Widely regarded as one of the greatest stage and screen actors both in his native UK and internationally with his undisputed reputation mostly enhanced by his unparalleled interpretation as Agatha Christie’s suave Belgian super-sleuth Hercule Poirot in scores of late 1980s and ’90s mini-movies, London-born actor David Suchet’s early interest in the theater led to his membership with the National Youth Theatre of Great Britain in the 1960s following graduation from high school. He then studied for three years at the London Academy of Music and Dramatic Arts and, after a significant route in repertory work, became a company member of the Royal Shakespeare Company in 1973 where he was also evolved as one of its dominant players by decade’s end.
In the 1970s Suchet also began to come into his own on British television. In classical tradition, his first television movie was A Tale of Two Cities (1980). His first cinema detective has been a Greek inspector in the Disney mystery-comedy Trenchcoat (1983), followed by a range of film roles that express the width of his acting qualities, such as a Middle Eastern terrorist in The Little Drummer Girl (1984), a Russian operative in The Falcon and the Snowman (1985), a French hunter in Harry and the Hendersons (1987), a Polish bishop in To Kill a Priest (1988) and Napoleon in in Sabotage! (2000).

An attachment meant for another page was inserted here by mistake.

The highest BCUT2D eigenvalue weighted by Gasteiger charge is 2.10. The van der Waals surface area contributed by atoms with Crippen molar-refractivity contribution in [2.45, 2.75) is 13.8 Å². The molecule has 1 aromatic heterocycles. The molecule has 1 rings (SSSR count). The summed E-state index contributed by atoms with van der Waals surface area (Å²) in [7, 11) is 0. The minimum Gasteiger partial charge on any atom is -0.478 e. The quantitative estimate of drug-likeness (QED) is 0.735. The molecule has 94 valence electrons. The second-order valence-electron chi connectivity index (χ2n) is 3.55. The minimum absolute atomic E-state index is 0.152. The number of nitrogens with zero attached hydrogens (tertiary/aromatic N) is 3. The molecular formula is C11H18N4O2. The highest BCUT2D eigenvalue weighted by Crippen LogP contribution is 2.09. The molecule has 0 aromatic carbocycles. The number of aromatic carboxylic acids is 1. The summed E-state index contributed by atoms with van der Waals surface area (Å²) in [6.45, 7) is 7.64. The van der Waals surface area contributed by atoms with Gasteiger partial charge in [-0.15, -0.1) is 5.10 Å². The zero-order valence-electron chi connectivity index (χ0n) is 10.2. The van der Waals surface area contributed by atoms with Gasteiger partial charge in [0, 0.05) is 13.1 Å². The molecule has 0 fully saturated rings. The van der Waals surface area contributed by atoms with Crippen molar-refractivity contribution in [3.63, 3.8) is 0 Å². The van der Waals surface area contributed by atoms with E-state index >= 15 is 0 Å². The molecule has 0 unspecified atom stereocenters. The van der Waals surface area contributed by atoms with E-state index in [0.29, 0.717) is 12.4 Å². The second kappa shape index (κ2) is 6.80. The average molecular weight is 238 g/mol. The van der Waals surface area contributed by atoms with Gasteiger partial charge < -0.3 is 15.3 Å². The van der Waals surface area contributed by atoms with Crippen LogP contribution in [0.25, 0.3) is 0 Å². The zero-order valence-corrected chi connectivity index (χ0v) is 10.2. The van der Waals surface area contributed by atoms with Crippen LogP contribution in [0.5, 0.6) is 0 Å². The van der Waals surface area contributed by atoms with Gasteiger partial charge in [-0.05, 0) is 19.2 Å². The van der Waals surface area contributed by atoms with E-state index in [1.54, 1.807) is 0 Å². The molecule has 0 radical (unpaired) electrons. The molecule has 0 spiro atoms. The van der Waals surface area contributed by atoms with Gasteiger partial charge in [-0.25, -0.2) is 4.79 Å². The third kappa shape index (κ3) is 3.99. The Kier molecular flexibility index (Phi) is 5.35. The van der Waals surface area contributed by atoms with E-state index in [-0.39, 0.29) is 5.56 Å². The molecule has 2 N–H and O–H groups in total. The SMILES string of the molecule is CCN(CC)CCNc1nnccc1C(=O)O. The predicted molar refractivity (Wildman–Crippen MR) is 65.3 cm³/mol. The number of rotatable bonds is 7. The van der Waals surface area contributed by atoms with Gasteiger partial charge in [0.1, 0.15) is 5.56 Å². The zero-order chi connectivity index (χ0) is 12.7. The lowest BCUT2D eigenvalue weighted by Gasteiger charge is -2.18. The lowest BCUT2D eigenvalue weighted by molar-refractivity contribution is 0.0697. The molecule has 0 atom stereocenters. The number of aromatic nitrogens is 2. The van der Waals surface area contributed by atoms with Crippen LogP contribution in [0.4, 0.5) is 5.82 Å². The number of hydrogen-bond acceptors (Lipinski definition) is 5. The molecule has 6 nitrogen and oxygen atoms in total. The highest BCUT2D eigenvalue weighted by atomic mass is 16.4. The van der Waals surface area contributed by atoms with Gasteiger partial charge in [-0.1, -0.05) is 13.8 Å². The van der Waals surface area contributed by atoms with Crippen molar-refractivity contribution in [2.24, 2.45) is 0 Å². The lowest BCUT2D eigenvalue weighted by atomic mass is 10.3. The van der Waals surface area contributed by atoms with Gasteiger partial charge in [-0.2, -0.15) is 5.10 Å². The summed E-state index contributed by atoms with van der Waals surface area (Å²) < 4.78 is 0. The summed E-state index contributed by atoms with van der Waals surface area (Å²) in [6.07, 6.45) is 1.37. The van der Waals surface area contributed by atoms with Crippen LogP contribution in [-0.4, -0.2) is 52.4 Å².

His masterful work in television roles also includes portrayals of historical, biblical, entertainment and fictional figures, such as Sigmund Freud in Freud (1984), news reporter William L. Shirer in Murrow (1986), Aaron in Moses (1995), movie mogul Louis B. Mayer in RKO 281 (1999), Cardinal Wolsey in Henry VIII (2003)), vampire nemesis Van Helsing in Dracula (2006) and Robert Maxwell in Maxwell (2007).
Widely regarded as the one of greatest stage and screen actors both in his native Great Britain and internationally, David Suchet always offers staggering work full of generously euphoric delight, with a theatre course that includes memorable stunning incarnations such as the Shakespearean ones of Iago in “Othello”, Tybalt in “Romeo and Juliet”, Caliban in “The Tempest” and “Timon of Athens”, as well as in roles such as George in “Who’s Afraid of Virginia Woolf?” in 1996 and, from 1998 to 2001, as composer Salieri in “Amadeus”, a mesmerizing performance for which he received a Tony nomination after its Broadway presentation. Long wed to former actress Sheila Ferris, the couple has a son and daughter. His older brother is BBC newscaster-turned-journalist John Suchet.
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